Dom Howard compare track to Live And Let Die
Michael Baggs

14:46 25th September 2012

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Adele may have some competition for the Bond theme, as Muse have revealed one track in particular on new album The 2nd Law would be perfect as a the theme.

Drummer Dom Howard claims that album opener 'Supremacy' has a touch of Bond about it, and compares the track's vibe to Live And Let Die.

"It's got a little whisper to the Bond vibe - it all goes a bit crazy Live and Let Die in the middle," says Howard in an interview with the BBC. "My view is they should use it for the next James Bond film, but I don't know what's going on with that. I heard Adele was doing it!"

Howard claims that each track on the new album has its own identity, as they push to innovate with their sound once again.

"We wanted to give every track its own character and touch on new ideas and break a little bit of new musical ground for the band as well," he adds.

Muse have experimented with dubstep on their new album, which is released Monday 1 October 2012.

Below: everything Muse have made cooler

  • The Westcountry: It was going to take a band of real merit to undo all the musical horror inflicted by Reef in the early nineties - and it was Muse who restored the balance and proved that the South West of England was capable of producing top-notch, world class rock music. Tourist industry? Pah. Muse are the best thing about the Westcountry, no doubt.

  • Dating Hollywood actresses: It''s such a cliche - world famous rocker dates pretty blonde starlet. But Matt Bellamy''s relationship with Kate Hudson was a little different, simply because we know very little about it. Despite their joint international fame, the pair have kept their relationship fiercely private. It''s almost as if it is a genuine romance. The couple are engaged and have a one-year-old son, Bingham Hawn ''Bing'' Bellamy.

  • Nina Simone cover versions: Some songs you don't touch. Some artists you don't cover. 'Feeling Good' by Nina Simone is one such classic. It didn't need a rock remake but Muse did everything right with their 2001 version. Turning the track totally on its head, Muse's 'Feeling Good' put a fresh spin on a legendary tune - earning Muse widespread respect and a sizeable hit in the process.

  • Dodgy dress sense: Matt Bellamy''s unusual taste in clothes is so well documented - there is even a Facebook page dedicated to his wacky glasses and unusual shirts. Would we want his Hollywood girlfriend to turn him into a clothes horse and find Bellamy in the pages of men''s fashion magazines? Of course not. It''s probably for the best he ditched the bright red hair though...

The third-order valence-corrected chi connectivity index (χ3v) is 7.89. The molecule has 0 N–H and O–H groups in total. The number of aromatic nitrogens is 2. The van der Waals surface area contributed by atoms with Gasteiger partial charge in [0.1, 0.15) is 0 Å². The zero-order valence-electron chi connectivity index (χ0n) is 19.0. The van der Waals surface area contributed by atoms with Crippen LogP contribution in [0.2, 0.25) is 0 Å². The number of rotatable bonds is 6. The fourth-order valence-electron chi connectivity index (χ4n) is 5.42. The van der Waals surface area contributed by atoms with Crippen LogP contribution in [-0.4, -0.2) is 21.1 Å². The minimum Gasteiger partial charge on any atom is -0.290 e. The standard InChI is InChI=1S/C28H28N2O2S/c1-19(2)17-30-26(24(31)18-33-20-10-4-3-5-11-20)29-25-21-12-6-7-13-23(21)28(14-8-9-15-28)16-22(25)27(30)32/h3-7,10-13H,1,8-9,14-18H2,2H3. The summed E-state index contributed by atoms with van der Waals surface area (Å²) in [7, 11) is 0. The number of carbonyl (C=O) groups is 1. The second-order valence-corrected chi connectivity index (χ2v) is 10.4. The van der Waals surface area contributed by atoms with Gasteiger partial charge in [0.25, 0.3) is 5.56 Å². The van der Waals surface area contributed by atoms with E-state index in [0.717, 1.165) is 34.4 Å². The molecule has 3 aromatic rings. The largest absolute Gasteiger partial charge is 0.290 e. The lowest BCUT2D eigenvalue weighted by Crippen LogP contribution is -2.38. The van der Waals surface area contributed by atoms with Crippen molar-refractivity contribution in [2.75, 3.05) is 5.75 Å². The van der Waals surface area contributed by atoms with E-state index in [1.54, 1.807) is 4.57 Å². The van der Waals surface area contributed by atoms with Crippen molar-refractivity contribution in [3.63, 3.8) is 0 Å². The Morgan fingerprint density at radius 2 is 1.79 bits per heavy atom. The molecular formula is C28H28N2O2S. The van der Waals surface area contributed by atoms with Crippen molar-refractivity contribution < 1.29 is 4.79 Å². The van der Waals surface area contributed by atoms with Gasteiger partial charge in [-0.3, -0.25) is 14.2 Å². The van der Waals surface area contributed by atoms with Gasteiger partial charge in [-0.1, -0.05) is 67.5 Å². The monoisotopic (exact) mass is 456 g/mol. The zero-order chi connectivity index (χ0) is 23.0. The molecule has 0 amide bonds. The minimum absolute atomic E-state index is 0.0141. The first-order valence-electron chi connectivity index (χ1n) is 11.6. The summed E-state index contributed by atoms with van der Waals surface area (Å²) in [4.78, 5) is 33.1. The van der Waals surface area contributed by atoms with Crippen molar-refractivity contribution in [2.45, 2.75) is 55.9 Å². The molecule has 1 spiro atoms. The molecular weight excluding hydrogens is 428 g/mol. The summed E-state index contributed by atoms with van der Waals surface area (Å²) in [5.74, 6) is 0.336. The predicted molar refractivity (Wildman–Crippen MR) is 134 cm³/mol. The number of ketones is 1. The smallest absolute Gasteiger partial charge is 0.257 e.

• The big gig: No one does BIG stadium shows like Muse. Everything you see at Coldplay's spectaculars? They learned it from Bellamy and the boys. Muse's live shows offer unrivalled light shows and laser displays. You've not seen a big rock show until you've seen Muse live.

  • London 2012 Olympics: Dodgy mascots, bloated budgets and every Londoner''s terror over the public transport system were relieved (slightly) with the premiere of Muse''s Olympics theme tine, ''Survival'', which breathed a touch of credibility into the once dreaded event.

  • Lyrics about War, the apocalypse and new world order: 'I love you gurl' - we think not. Muse have never stuck to the traditional lyrics and their albums are littered with influences from literature, philosophers, the fear of evolution of technology, the apocalypse and the horror of war. Never ones for easy listening, that's for sure.

  • Outer space: OK - so space was cool before Muse took the entire cosmos as inspiration, but we reckon the intergalactic themes heard on their 'Black Holes And Revelations' album made the entire universe a little cooler.

  • Henry George: Some bands are influenced by The Beatles. Many by The Rolling Stones. Others just quite like Britpop. Muse take a huge influence from 19th century political theorist, who is credited as being the most ''influential proponent of the land value tax in the 1800s, as well as his outspoken views on free trade, Chinese immigration and many more political issues.

  • Orchestras: No one mixes rock and roll with string sections better than Muse and the band mastered the craft on their 'Absolution' album, which saw the band reach their most epic and clash epic scores with rock and roll riffs. Now everyone's at it - and we know exactly who to credit.

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